Ancient is coming to Edmonton.
It’s a presence that screams wisdom and the truths of the ages without uttering a word.
For centuries, it has favoured places such as Egypt and Japan and the Mediterranean lands.
It walks down winding streets of Malta, for example, arms outstretched, fingertips caressing 1,400-year-old walls of buildings that have seen more than just the changing weather.
It ducks into a cafe carved into the bastion of a city and orders fine wine as the waiter’s polished shoes echo against time itself.
And now it’s Edmonton’s turn for a visit.
Not any time soon, mind you. But people such as Charles Galan and David Holdsworth (and numerous other Edmontonians eager to preserve and protect) are assuring its arrival.
We may not have the constructive foresight of the Maltese or the ability to leave lasting architectural impressions like the Knights of St. John. But have you noticed the amorous way the Hotel MacDonald presides over the river valley or the way the midday sun reflects off the ornately carved McLeod?
This year, Edmonton’s city council increased the Historic Resource Management Program funding to $700,000 from $284,000.
The increase came without noticeable opposition inside or outside council, says Holdsworth, the city’s heritage planner.
“There’s the warm and fuzzy side, which is preserving our cultural heritage,” says Holdsworth. “But the stronger side is the economic (benefits) of restoring our properties.”
Tourism dollars, the upgrading of neighbourhoods and increasing property values all add up to a favourable return on heritage investment dollars.
The common myth that heritage buildings are millstones around developers’ necks is in the process of being dispelled.
Whyte Avenue is a perfect example of what can be achieved when time and expense are taken to upgrade an older street rather than demolishing it.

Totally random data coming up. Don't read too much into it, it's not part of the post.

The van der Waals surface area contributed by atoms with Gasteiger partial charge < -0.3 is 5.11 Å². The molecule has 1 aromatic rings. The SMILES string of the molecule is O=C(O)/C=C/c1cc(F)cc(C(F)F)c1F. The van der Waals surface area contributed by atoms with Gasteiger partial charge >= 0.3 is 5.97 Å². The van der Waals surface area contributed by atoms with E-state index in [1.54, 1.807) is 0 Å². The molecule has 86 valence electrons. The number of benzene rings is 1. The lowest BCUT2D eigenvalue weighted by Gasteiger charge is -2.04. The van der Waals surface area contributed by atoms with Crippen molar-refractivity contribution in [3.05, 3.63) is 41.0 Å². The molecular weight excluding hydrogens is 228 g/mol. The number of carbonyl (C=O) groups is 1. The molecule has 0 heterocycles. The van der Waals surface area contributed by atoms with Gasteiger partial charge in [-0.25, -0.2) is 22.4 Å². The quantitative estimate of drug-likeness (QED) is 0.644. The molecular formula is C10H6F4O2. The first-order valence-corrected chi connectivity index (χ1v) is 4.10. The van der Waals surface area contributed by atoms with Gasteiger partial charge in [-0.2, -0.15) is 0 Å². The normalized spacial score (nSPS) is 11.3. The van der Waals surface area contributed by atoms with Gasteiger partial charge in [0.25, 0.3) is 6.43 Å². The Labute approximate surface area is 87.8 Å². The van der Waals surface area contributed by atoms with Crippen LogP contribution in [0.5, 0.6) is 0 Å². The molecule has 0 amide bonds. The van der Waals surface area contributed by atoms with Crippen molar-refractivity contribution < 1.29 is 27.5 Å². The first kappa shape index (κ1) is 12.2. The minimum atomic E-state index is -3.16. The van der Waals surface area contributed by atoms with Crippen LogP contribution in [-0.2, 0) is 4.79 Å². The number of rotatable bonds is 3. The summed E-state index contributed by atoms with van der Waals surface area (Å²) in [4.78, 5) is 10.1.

Recent city history has shown that developers that apply for grant monies to reinvigorate heritage buildings are putting in $14 for every $1 received from city council.
And reinvigoration is what’s needed if buildings of historical value are to remain on the Edmonton landscape. If a building reaches a certain stage of disrepair, like the late International Hotel, the ability to effectively upgrade it is slim and demolition becomes the only viable alternative.
But it can be a touch-and-go process to bring a building with historical value into modern-day usage.
Groups including the city-commissioned Edmonton Historical Board are dedicated to publicizing the importance of local historical landmarks and, once recognized, buildings are often given either municipal or provincial heritage status.
Holdsworth says the heritage designations are not put into place “to stop development, but to stop unsympathetic development.”
Case in point is the old Hudson’s Bay store on Jasper Avenue.
Its massive stone structure with only four corner entrances is not conducive to today’s retail needs. The owner asked the city to remove the building from the heritage list and made plans to convert the building to a glass box-type exterior.
When Charles Galan, chair of the historical board from 1996 to 2001, heard of the request and plans, he and the board helped assemble a team of local architects and heritage groups to come up with a compromise.
The brainstorming created a solution that allowed for more ground-level entrances and other alterations, but protected all architecturally important features as well as the overall appearance of the building.
Though no significant work has been performed on the Bay building, when the time comes the developers will have a guideline to follow and, as a designated heritage building, be able to apply for grant money.
The grants are handed to developers on a first-come, first-served basis with amounts reflecting the overall costs of the project. For the bigger projects, grant money may be divided into draws available on a yearly basis in order to avoid having to turn down interested parties on any given year.
In 2001, about 10 developers received heritage grants – as many as the 10 years previous combined.
Grant money has been instrumental in helping some developers obtain bank financing for their projects. When the banks see that the city is behind a project, they develop more confidence in it as well, says heritage planner Holdsworth.
Galan, who last year volunteered about 20 hours a week to the Rossdale Plant heritage battle, is excited about the resurgence in the interest in local history.
“Before, (Edmonton) was an oil boom town,” he says.
“If (a building) was two years old, it was too old. It needed to be new and shiny like Dallas.”
As Oilers fans will attest, these days there’s not much love lost on Dallas . . .